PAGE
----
Mechanized birds: Wildland firefighting with drone intelligence
Leonard Pies and Jordan Hahn with Precision Integrated Programs / Overwatch Aero perform pre-flight maintenance on the FVR-90 fixed wing drone, before takeoff to fly around the perimeter of the Lightning Complex Fire near Willow Creek, Calif., on Aug. 31.
(Photo courtesy ANDREW AVITT/USDA FOREST SERVICE)
Firefighting drones carry cameras with multiple types of sensors that can see heat from fires on the landscape, at night and through smoke. In the left image a box shows the area of land that is visible in the right image. These images are then used to update maps.
Tyler Kock, Daniel Rodriguez, and Cliff Savage a contracted UAS crew with Precision Integrated Programs / Overwatch Aero on the Lighting Complex Fire. These UAS are used to provide real-time situational awareness to ground crews while also providing timely perimeter updates to the command staff.
There are a few different types of drone used by firefighters. Rotor wing drones resemble more of what recreational drone pilots might fly, ranging from a small one- square foot to a medium 6-square feet. These types of drones operate nearer to the front lines supporting individual divisions of firefighters to give them a closer look and inform their strategies. Rotor wings can also be used for aerial ignition which burns up existing fuels ahead of the fire to starve it and creates a wider fuel break.
The fixed wing drone has the capability of flying around the entire perimeter updating maps and providing real time intelligence to firefighters. (USDA Forest Service photo by Andrew Avitt)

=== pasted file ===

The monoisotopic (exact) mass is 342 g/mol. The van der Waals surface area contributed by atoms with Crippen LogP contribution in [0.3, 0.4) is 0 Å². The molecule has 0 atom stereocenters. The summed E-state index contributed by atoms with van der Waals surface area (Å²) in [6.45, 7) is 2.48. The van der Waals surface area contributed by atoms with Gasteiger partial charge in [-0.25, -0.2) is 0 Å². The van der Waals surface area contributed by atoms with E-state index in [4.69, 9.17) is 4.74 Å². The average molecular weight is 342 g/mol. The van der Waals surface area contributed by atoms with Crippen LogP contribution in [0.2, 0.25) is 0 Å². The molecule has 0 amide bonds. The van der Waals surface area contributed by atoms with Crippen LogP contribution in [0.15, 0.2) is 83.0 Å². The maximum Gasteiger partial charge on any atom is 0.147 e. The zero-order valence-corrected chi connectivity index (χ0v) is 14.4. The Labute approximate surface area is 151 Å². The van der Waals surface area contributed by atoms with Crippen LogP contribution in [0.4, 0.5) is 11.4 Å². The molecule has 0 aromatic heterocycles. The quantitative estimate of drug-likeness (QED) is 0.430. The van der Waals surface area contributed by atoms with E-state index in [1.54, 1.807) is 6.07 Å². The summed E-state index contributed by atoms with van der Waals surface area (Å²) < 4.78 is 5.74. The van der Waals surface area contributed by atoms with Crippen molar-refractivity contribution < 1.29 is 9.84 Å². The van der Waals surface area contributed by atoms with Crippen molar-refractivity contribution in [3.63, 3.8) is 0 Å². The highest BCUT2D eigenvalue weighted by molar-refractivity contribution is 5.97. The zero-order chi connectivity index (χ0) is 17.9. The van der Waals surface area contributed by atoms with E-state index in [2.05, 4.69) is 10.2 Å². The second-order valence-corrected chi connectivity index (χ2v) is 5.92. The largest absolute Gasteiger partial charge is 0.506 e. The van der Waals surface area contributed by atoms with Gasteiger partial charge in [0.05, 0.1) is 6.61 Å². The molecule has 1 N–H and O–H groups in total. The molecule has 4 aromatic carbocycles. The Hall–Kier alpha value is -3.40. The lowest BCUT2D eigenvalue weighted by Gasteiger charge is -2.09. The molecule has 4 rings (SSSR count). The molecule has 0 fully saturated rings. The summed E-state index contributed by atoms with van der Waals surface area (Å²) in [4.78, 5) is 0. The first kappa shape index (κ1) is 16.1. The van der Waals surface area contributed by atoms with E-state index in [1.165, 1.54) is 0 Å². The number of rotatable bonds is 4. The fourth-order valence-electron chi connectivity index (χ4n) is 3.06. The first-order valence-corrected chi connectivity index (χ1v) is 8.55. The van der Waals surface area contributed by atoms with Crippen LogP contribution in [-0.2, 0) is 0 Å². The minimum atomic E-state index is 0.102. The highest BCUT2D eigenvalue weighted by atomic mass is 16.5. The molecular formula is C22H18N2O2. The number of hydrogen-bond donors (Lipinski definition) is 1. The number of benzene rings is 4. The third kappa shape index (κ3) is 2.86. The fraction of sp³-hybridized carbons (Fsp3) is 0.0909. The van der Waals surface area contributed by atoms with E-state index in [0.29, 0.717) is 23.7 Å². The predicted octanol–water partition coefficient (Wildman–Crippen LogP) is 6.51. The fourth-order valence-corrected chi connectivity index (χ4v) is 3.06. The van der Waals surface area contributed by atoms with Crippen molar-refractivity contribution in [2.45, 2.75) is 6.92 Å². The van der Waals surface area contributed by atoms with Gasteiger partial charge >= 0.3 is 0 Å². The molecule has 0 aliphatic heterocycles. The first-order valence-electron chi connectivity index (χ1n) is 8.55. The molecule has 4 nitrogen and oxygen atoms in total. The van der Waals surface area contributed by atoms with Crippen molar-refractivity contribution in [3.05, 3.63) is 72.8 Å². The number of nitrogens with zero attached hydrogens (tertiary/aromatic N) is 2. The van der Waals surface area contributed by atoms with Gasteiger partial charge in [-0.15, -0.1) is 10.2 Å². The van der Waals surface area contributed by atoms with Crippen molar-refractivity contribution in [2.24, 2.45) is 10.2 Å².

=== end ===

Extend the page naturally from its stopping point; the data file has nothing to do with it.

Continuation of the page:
| October 8, 2022 1:00 AM
The robotic birds of the sky, known colloquially as drones, were a menace to the wildland firefighting community. The mere appearance of a recreational drone in the skies near a wildfire called for the grounding of all firefighting aircraft, giving birth to catchy sayings like “If you fly, we can’t,” and “It’s not worth the view.”
While these sayings are still true, drones – also called UAS or unmanned aerial systems – are playing an increasingly important role in fighting wildfires.
No, drones can’t drop thousands of gallons of water or fire retardant like a supertanker. They also cannot deliver thousands of pounds of supplies like the K-MAX helicopter or evacuate injured firefighters like UH-60 Black Hawk helicopters. The drones can, however, support operations with aerial ignition and gather intelligence then relay that information to firefighters on the lines within minutes.
The greatest benefit drones provide is they can take to the sky when human-powered aircraft are grounded for pilot safety.
Take, for example the FVR-90, a fixed-wing drone with a 14-foot wingspan capable of traveling at speeds up to 80 knots, or 46 mph, with a flight time of 8 hours. They are sent airborne just at dusk when other human-piloted flights are grounded. The sky is theirs, and the overhead view they have of the fire is detailed and in real time.
“The way we use UAS now is very much a supplement,” said Justin Baxter, the Forest Service National UAS Operations Specialist. “There are certain times that it’s just not safe for us to utilize manned helicopters or fixed-wing aircraft, like nighttime operations or in thick smoke or high winds. But during those times there are still firefighters out there trying to complete the day's objectives and put the fire out.”
The drones that Baxter and his team fly are equipped with cameras that are not your normal cameras. They come equipped with multiple types of sensors, including infrared, that allow the team to see through smoke and, at night, see heat signatures, or thermal-based imaging. This allows the team to identify areas where fire is still active and new areas where flames have advanced, such as spot fires.